Task MoveDataAsync(Stream from, Stream to)
	while (!IsEOF(from))
		var data = await ReadDataAsync(from);
		await WriteDataAsync(to);

When this method is called from UI the DoSomethingWithData will be processed by UI thread (simplifying the SynchronizationContext magic). Even if it’s not - and shouldn’t be - necessary. The code would run fine. But just not as fast as it could. A vs A- game.

Solution is easy. Use ConfigureAwait(false).

Task MoveDataAsync(Stream from, Stream to)
	while (!IsEOF(from))
		var data = await ReadDataAsync(from).ConfigureAwait(false);
		await WriteDataAsync(to).ConfigureAwait(false);

And you’re fine.

Sadly. You cannot change the default behavior on i.e. assembly level. Or for a whole method or class. You need to keep in your head that as long as you’re in library mode you need to call ConfigureAwait(false). Pretty easy to forgot.


Visual Studio is not going to help you with some magic squiggles. It does not know whether you want to continue on current context or not. But the hope is not lost. When the Roslyn got support for await I started small project that would help me keep my code in check. I call it ConfigureAwaitChecker. It’s open source and I’m happy to accept contributions.

Currently it’s a library and simple console app that surfaces the results (plus PowerShell script Check-Dir.ps1 to call the app on bunch of files). But as the Roslyn offers now also diagnostics API to plug into Visual Studio it might evolve that way as well.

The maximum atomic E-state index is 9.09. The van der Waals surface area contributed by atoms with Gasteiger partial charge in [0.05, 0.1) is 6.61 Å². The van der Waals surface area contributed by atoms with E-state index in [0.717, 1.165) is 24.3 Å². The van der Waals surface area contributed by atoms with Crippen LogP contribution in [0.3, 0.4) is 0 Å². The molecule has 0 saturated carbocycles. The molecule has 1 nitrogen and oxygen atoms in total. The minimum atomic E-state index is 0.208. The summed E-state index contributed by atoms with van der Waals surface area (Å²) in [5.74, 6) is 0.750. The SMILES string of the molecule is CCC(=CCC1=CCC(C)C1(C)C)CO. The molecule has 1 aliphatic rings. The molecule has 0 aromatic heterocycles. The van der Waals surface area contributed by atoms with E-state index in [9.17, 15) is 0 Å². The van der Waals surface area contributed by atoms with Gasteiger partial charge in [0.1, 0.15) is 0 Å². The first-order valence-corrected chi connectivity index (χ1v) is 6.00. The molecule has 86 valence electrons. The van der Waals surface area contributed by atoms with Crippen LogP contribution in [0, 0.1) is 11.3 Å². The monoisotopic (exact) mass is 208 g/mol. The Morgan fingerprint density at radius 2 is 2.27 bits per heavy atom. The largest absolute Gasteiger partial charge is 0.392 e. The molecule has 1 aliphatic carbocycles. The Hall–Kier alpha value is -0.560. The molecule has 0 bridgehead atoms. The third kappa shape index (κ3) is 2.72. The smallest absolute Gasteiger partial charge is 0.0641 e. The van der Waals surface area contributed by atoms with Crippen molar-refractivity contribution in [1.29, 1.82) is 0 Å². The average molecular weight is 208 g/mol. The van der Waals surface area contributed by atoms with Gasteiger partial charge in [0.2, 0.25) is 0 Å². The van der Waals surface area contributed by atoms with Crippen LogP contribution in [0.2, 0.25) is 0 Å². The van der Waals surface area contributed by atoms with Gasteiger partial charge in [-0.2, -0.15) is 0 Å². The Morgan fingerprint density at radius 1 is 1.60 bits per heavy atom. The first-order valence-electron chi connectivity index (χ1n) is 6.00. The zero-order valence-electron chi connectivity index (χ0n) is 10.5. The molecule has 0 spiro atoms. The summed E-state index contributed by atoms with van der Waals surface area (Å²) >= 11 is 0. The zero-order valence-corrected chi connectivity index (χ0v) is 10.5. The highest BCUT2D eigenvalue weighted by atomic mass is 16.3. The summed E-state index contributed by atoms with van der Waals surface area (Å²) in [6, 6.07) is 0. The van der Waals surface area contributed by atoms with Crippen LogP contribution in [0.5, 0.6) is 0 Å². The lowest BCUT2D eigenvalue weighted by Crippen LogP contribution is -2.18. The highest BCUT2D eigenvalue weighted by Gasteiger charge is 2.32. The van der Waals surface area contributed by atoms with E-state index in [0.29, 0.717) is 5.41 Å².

So what it does? Given the piece of code on input it tells you whether you have or you’re missing ConfigureAwait(false) with your await clauses. But there’s of course bunch of limitations (else the smart guys in compilers team would do it, right?).

First it really needs to be ConfigureAwait(false). Having ConfigureAwait(FunctionThatAlwaysReturnsFalse()) for example will produce false error. It’s kind of halting problem. The function call might be a simple wrap around return false, but also complicated chain of calls, maybe to other systems, that’s not easy to evaluate. Maybe in the future I’ll at least try to trace the calls for potential constant results.

Second. It really checks for await together with ConfigureAwait(false). But you can do for example this.

var awaitMe = await FooAsync().ConfigureAwait(false);
var result = await awaitMe;

And it’s fine and correct as well. Again. It’s something I might try to tackle in future versions.

And finally it doesn’t know whether your code should have the ConfigureAwait(false) or not. It’s your task to decide whether the reporter “error” is really an error or whether it’s fine. Some brain labor needed. ;)

That’s some major hurdles. But I used it for about half a year and it helped me to find some calls I forgot (in my case mainly from prototyping).

If you want to see some code in action look at ConfigureAwaitChecker.Tests tests project.